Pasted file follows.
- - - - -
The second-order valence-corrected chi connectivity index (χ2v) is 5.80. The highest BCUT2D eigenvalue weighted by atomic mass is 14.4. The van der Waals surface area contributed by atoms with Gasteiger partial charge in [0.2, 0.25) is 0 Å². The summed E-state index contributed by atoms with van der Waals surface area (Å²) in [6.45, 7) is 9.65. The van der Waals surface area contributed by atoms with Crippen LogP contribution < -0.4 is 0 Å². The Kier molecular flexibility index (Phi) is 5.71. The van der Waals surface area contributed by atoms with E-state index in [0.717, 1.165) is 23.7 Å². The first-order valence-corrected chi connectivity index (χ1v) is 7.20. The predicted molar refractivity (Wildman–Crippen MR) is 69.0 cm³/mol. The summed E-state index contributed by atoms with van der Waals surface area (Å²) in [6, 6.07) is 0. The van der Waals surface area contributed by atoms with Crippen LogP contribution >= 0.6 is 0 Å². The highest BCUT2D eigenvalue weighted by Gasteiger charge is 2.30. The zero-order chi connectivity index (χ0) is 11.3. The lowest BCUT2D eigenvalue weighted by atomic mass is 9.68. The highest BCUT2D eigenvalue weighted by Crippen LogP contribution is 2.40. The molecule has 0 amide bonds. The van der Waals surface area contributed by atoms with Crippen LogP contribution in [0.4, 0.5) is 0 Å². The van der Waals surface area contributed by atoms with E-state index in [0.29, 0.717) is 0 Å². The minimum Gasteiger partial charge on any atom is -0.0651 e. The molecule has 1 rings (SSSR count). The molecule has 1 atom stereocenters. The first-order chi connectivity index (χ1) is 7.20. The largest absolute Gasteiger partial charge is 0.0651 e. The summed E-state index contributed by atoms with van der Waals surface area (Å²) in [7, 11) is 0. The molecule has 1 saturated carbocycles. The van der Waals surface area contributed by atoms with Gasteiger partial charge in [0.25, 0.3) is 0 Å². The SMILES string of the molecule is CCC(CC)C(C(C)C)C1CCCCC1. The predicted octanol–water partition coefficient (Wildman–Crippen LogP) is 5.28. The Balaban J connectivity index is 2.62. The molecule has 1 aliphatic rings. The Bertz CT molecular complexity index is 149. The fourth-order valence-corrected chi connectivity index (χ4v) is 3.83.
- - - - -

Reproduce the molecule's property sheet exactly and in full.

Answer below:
The second-order valence-corrected chi connectivity index (χ2v) is 5.80. The highest BCUT2D eigenvalue weighted by atomic mass is 14.4. The van der Waals surface area contributed by atoms with Gasteiger partial charge in [0.2, 0.25) is 0 Å². The summed E-state index contributed by atoms with van der Waals surface area (Å²) in [6.45, 7) is 9.65. The van der Waals surface area contributed by atoms with Crippen LogP contribution < -0.4 is 0 Å². The Kier molecular flexibility index (Phi) is 5.71. The van der Waals surface area contributed by atoms with E-state index in [0.717, 1.165) is 23.7 Å². The first-order valence-corrected chi connectivity index (χ1v) is 7.20. The predicted molar refractivity (Wildman–Crippen MR) is 69.0 cm³/mol. The summed E-state index contributed by atoms with van der Waals surface area (Å²) in [6, 6.07) is 0. The van der Waals surface area contributed by atoms with Crippen LogP contribution >= 0.6 is 0 Å². The highest BCUT2D eigenvalue weighted by Gasteiger charge is 2.30. The zero-order chi connectivity index (χ0) is 11.3. The lowest BCUT2D eigenvalue weighted by atomic mass is 9.68. The highest BCUT2D eigenvalue weighted by Crippen LogP contribution is 2.40. The molecule has 0 amide bonds. The van der Waals surface area contributed by atoms with Crippen LogP contribution in [0.4, 0.5) is 0 Å². The van der Waals surface area contributed by atoms with E-state index in [0.29, 0.717) is 0 Å². The minimum Gasteiger partial charge on any atom is -0.0651 e. The molecule has 1 rings (SSSR count). The molecule has 1 atom stereocenters. The first-order chi connectivity index (χ1) is 7.20. The largest absolute Gasteiger partial charge is 0.0651 e. The summed E-state index contributed by atoms with van der Waals surface area (Å²) in [7, 11) is 0. The molecule has 1 saturated carbocycles. The van der Waals surface area contributed by atoms with Gasteiger partial charge in [0.25, 0.3) is 0 Å². The SMILES string of the molecule is CCC(CC)C(C(C)C)C1CCCCC1. The predicted octanol–water partition coefficient (Wildman–Crippen LogP) is 5.28. The Balaban J connectivity index is 2.62. The molecule has 1 aliphatic rings. The Bertz CT molecular complexity index is 149. The fourth-order valence-corrected chi connectivity index (χ4v) is 3.83.